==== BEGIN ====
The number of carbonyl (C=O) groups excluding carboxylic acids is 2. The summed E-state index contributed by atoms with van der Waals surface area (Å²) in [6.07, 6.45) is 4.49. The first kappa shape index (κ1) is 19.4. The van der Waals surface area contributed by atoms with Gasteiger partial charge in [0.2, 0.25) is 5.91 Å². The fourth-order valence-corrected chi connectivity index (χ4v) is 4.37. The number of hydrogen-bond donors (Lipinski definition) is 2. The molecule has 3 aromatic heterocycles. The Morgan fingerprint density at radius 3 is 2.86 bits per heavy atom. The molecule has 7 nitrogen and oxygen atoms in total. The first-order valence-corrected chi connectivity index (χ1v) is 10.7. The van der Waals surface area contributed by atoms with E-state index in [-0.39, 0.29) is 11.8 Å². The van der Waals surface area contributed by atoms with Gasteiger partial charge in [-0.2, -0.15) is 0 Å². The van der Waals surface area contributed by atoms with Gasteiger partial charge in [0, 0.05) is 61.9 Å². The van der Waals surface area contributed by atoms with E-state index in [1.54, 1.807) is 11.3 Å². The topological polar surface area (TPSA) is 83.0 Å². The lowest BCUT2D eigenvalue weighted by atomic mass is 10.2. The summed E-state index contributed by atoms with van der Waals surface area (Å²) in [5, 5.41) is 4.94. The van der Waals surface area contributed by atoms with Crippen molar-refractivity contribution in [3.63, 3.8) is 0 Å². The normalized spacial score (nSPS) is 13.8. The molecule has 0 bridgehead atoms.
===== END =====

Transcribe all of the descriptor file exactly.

The number of carbonyl (C=O) groups excluding carboxylic acids is 2. The summed E-state index contributed by atoms with van der Waals surface area (Å²) in [6.07, 6.45) is 4.49. The first kappa shape index (κ1) is 19.4. The van der Waals surface area contributed by atoms with Gasteiger partial charge in [0.2, 0.25) is 5.91 Å². The fourth-order valence-corrected chi connectivity index (χ4v) is 4.37. The number of hydrogen-bond donors (Lipinski definition) is 2. The molecule has 3 aromatic heterocycles. The Morgan fingerprint density at radius 3 is 2.86 bits per heavy atom. The molecule has 7 nitrogen and oxygen atoms in total. The first-order valence-corrected chi connectivity index (χ1v) is 10.7. The van der Waals surface area contributed by atoms with E-state index in [-0.39, 0.29) is 11.8 Å². The van der Waals surface area contributed by atoms with Gasteiger partial charge in [-0.2, -0.15) is 0 Å². The van der Waals surface area contributed by atoms with Gasteiger partial charge in [0, 0.05) is 61.9 Å². The van der Waals surface area contributed by atoms with E-state index in [1.54, 1.807) is 11.3 Å². The topological polar surface area (TPSA) is 83.0 Å². The lowest BCUT2D eigenvalue weighted by atomic mass is 10.2. The summed E-state index contributed by atoms with van der Waals surface area (Å²) in [5, 5.41) is 4.94. The van der Waals surface area contributed by atoms with Crippen molar-refractivity contribution in [3.63, 3.8) is 0 Å². The normalized spacial score (nSPS) is 13.8. The molecule has 0 bridgehead atoms.